So their acquaintance had begun in a romantic setting that David thought never to find repeated. To-night he was by no means sure the surroundings were not equally lovely.

The moon was rising before the afterglow had wholly faded. A light breeze made the delicate green leaves rustle on a hundred nearby trees, the magnolias were in bloom over the entire island, scenting the night air with their heavy, tropical fragrance.

In the moonlight and the last of the purple twilight, David Hale was devoting little attention to these details. He was thinking with the concentration over which he had a special mastery, of something he wished to say to Bettina Graham and of how he had best say it.

She waved a long blue scarf as she came running down the path toward him.

"I did not keep you waiting long, David, did I? I am sorry you must go to-morrow, but then the house party will break up in another week or ten days and I am returning to New York. After all, it is a shorter journey for you to come back to the 'House by the Blue Lagoon' than for me, and you know mother and Marguerite Arnot are always pleased to see you. I wish I could reach here so easily; for a number of reasons it is going to be very hard to leave the island, our island. I have a fashion of saying 'our island' over again to myself every now and then because it seems so incredible that we can own such an exquisite spot and that it is no farther away from the outside world. Why, except that it is not tropical, we might almost deceive ourselves into believing that we were on one of the south sea islands!"

"Then why do you go, Bettina, unless you wish? There certainly can be no other reason and your mother will be distressed at your departure. It is so impossible for me to understand your point of view. Your home is here and no other place can be so beautiful!"

"I know, David," Bettina answered gently, "and yet I have tried so often to explain to you and to other people: beautiful as this place is and loving it as I do, yet my work and life are no more here than your own. You are going back to Washington, David; you are very ambitious and some day intend to have a political career. Suppose this were your home instead of mine, would you stay here always? Would you give up your work and your ambition and your future to live in an island of dreams?

"No, of course you would not? Then why do you think I should? Oh, I know the answer, I have gone into the subject so many times-because I am a girl and there is no reason why I should devote myself to social work, when my father is a man of prominence and some wealth and my mother all that is sweet and charming and popular. I am not going to talk about myself, only you do know my reason and you could understand my point of view if you would make the effort. Instead of caring less for my work after a few months of effort and experience, I care more than at the beginning."

"I am sorry, Bettina."

Bettina laughed.

"Why should you be? Mother and father are becoming more reconciled."

She and David had not ceased walking now they stopped and Bettina leaned over the sun dial.

"I am glad our garden boasts a sun dial, as it would not be half so picturesque without, yet the inscription is curious and taken from an ancient Japanese poem, which would seem to make it a moon dial and appropriate to-night, David. I can repeat it because I think I know the poem by heart:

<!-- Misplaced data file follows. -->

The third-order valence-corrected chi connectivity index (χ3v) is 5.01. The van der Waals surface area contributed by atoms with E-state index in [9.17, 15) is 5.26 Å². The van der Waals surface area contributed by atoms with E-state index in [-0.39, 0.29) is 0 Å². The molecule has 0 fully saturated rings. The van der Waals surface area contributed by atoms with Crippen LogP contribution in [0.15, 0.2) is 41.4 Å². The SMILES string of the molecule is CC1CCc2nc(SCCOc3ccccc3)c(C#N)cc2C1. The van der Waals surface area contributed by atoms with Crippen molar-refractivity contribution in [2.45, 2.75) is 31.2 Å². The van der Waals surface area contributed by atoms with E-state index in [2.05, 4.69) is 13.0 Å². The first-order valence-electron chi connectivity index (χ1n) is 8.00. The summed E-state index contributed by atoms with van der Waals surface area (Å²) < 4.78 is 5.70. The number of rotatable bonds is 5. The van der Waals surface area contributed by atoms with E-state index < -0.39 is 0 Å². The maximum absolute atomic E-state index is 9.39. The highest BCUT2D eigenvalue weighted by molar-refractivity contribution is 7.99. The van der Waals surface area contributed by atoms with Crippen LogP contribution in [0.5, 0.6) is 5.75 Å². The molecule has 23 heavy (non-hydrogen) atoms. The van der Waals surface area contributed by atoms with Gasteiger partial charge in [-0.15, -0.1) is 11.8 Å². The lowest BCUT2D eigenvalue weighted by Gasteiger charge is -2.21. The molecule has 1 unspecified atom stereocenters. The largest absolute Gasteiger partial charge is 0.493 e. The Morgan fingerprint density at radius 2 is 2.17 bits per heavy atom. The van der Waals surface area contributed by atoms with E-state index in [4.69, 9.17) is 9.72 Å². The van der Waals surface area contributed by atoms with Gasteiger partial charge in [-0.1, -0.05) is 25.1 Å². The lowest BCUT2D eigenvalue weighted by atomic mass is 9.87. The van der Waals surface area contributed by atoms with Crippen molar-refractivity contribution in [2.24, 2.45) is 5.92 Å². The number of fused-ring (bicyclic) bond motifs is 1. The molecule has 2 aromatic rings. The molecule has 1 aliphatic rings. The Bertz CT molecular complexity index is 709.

"The Eternal Way lies before him,
The Way that is made manifest in the Wise.
The Heart that loves reveals itself to man
For now he draws nigh to the Source,
The night advances fast,
And lo! the moon shines bright.

"See David, even in the poem the Way lies before him, not before her."

"There is only one way that I wish lay before you, Bettina, the way of learning to care for me. Please don't interrupt me, this cannot be altogether a surprise to you. I think I tried to make you see how I felt toward you at the beginning of our acquaintance, although I did my best to wait until your mother and father had learned to know something of me and until you were older. I would wait now if you were not becoming so absorbed in the work you have undertaken that I am afraid you will lose all interest in me. My dear Bettina, affection is the supreme thing and if you will only wait and have faith in me, some day I may be able to offer you a name and a future of which you may be proud."

Bettina shook her head.

"David, I am glad you said this to me, as I wish to be perfectly frank. No, I am not altogether surprised, yet I am going to sound as if I were unappreciative and unkind. I not only don't care for you in the way you desire, but I never could learn to care. I dread the whole thought of romance and sincerely hope it may never come into my life. I have my work and my family and friends and please never speak of this again."

"But if it should come, Bettina, when you are older and wiser and less self-absorbed, would I, could I have any chance with you then?"

"No, David Hale, never; from the first I have never wanted you to be anything but my friend. Please let me say good-by and good luck to you. There is some one else in the garden and I am afraid we might be overheard."

"Good-night, and good-by for a long time, Bettina. I am sorry to have troubled you."

As Bettina ran on, Robert Burton stepped in front of her.

"You are not going indoors on a night like this, Miss Graham! Why not stay and talk to me for a while? I don't know what the other fellow has done to make you in such haste, but I shall try to be more agreeable. You have been very kind to have asked me here, but I have seen less of my hostess than I counted on seeing.

"Remember when we are back in New York you have promised to take me to one of your settlement houses and make me useful, if it is possible that an idle fellow like I am can be useful to anyone."

"Yes, no, thank you, but I must go in," Bettina protested. "Nothing has happened, but I am in a good deal of a hurry. Why are you idle? Please understand I don't wish you to help with the settlement work on my account, not unless you feel a deep interest in the work itself."